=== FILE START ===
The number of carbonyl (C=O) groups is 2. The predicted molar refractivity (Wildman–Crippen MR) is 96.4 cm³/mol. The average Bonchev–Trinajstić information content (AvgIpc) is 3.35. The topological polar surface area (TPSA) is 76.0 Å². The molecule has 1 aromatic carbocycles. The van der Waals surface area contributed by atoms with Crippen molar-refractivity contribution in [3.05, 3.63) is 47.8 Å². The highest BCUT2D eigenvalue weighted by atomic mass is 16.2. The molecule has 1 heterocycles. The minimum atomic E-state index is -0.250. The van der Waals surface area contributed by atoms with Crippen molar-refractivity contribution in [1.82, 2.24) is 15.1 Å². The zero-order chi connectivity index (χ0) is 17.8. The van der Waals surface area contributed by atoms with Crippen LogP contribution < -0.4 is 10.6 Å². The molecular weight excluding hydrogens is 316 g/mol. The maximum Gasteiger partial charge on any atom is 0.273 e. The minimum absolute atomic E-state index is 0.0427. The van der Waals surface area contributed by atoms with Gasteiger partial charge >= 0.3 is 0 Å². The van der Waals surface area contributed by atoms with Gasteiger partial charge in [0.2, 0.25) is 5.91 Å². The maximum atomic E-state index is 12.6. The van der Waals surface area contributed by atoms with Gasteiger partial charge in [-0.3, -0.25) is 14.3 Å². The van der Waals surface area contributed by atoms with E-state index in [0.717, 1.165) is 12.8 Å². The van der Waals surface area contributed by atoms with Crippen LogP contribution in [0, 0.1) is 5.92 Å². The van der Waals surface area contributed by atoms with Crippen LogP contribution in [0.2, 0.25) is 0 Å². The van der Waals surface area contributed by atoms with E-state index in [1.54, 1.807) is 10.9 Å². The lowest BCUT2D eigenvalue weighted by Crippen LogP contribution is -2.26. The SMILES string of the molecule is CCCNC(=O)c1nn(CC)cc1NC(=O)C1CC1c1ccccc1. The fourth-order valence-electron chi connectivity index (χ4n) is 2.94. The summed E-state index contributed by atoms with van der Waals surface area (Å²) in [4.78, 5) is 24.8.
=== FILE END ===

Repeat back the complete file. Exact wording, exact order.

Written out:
The number of carbonyl (C=O) groups is 2. The predicted molar refractivity (Wildman–Crippen MR) is 96.4 cm³/mol. The average Bonchev–Trinajstić information content (AvgIpc) is 3.35. The topological polar surface area (TPSA) is 76.0 Å². The molecule has 1 aromatic carbocycles. The van der Waals surface area contributed by atoms with Crippen molar-refractivity contribution in [3.05, 3.63) is 47.8 Å². The highest BCUT2D eigenvalue weighted by atomic mass is 16.2. The molecule has 1 heterocycles. The minimum atomic E-state index is -0.250. The van der Waals surface area contributed by atoms with Crippen molar-refractivity contribution in [1.82, 2.24) is 15.1 Å². The zero-order chi connectivity index (χ0) is 17.8. The van der Waals surface area contributed by atoms with Crippen LogP contribution < -0.4 is 10.6 Å². The molecular weight excluding hydrogens is 316 g/mol. The maximum Gasteiger partial charge on any atom is 0.273 e. The minimum absolute atomic E-state index is 0.0427. The van der Waals surface area contributed by atoms with Gasteiger partial charge >= 0.3 is 0 Å². The van der Waals surface area contributed by atoms with Gasteiger partial charge in [0.2, 0.25) is 5.91 Å². The maximum atomic E-state index is 12.6. The van der Waals surface area contributed by atoms with Gasteiger partial charge in [-0.3, -0.25) is 14.3 Å². The van der Waals surface area contributed by atoms with E-state index in [0.717, 1.165) is 12.8 Å². The van der Waals surface area contributed by atoms with Crippen LogP contribution in [0, 0.1) is 5.92 Å². The van der Waals surface area contributed by atoms with Crippen LogP contribution in [0.2, 0.25) is 0 Å². The van der Waals surface area contributed by atoms with E-state index in [1.54, 1.807) is 10.9 Å². The lowest BCUT2D eigenvalue weighted by Crippen LogP contribution is -2.26. The SMILES string of the molecule is CCCNC(=O)c1nn(CC)cc1NC(=O)C1CC1c1ccccc1. The fourth-order valence-electron chi connectivity index (χ4n) is 2.94. The summed E-state index contributed by atoms with van der Waals surface area (Å²) in [4.78, 5) is 24.8.